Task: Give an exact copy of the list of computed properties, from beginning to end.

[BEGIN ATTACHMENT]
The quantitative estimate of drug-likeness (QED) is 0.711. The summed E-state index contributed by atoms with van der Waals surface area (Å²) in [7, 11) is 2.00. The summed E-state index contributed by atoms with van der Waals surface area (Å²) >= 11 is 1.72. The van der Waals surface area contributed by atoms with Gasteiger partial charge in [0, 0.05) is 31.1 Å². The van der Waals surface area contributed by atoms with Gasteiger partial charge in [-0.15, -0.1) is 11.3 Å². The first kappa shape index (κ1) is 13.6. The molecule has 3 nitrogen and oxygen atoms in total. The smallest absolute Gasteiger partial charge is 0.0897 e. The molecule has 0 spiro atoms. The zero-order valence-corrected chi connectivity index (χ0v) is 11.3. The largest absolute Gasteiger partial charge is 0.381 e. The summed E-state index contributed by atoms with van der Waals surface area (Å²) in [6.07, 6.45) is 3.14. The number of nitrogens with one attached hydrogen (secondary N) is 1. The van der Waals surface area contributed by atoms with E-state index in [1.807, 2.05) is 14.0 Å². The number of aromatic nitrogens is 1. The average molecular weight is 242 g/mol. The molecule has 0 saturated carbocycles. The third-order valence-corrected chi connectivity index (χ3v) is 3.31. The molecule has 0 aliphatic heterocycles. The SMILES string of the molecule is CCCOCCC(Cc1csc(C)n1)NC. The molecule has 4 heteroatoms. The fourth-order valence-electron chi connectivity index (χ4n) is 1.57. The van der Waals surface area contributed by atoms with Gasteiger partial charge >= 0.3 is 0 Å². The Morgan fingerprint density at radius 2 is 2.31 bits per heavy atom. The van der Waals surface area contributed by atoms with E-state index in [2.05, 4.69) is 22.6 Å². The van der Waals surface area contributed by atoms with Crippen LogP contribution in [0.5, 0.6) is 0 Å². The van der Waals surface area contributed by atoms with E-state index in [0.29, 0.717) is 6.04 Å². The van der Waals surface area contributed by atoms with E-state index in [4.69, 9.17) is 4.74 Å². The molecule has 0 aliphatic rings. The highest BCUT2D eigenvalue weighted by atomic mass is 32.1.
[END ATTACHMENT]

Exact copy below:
The quantitative estimate of drug-likeness (QED) is 0.711. The summed E-state index contributed by atoms with van der Waals surface area (Å²) in [7, 11) is 2.00. The summed E-state index contributed by atoms with van der Waals surface area (Å²) >= 11 is 1.72. The van der Waals surface area contributed by atoms with Gasteiger partial charge in [0, 0.05) is 31.1 Å². The van der Waals surface area contributed by atoms with Gasteiger partial charge in [-0.15, -0.1) is 11.3 Å². The first kappa shape index (κ1) is 13.6. The molecule has 3 nitrogen and oxygen atoms in total. The smallest absolute Gasteiger partial charge is 0.0897 e. The molecule has 0 spiro atoms. The zero-order valence-corrected chi connectivity index (χ0v) is 11.3. The largest absolute Gasteiger partial charge is 0.381 e. The summed E-state index contributed by atoms with van der Waals surface area (Å²) in [6.07, 6.45) is 3.14. The number of nitrogens with one attached hydrogen (secondary N) is 1. The van der Waals surface area contributed by atoms with E-state index in [1.807, 2.05) is 14.0 Å². The number of aromatic nitrogens is 1. The average molecular weight is 242 g/mol. The molecule has 0 saturated carbocycles. The third-order valence-corrected chi connectivity index (χ3v) is 3.31. The molecule has 0 aliphatic heterocycles. The SMILES string of the molecule is CCCOCCC(Cc1csc(C)n1)NC. The molecule has 4 heteroatoms. The fourth-order valence-electron chi connectivity index (χ4n) is 1.57. The van der Waals surface area contributed by atoms with Gasteiger partial charge >= 0.3 is 0 Å². The Morgan fingerprint density at radius 2 is 2.31 bits per heavy atom. The van der Waals surface area contributed by atoms with E-state index in [2.05, 4.69) is 22.6 Å². The van der Waals surface area contributed by atoms with Crippen LogP contribution in [0.5, 0.6) is 0 Å². The van der Waals surface area contributed by atoms with E-state index in [0.29, 0.717) is 6.04 Å². The van der Waals surface area contributed by atoms with E-state index in [4.69, 9.17) is 4.74 Å². The molecule has 0 aliphatic rings. The highest BCUT2D eigenvalue weighted by atomic mass is 32.1.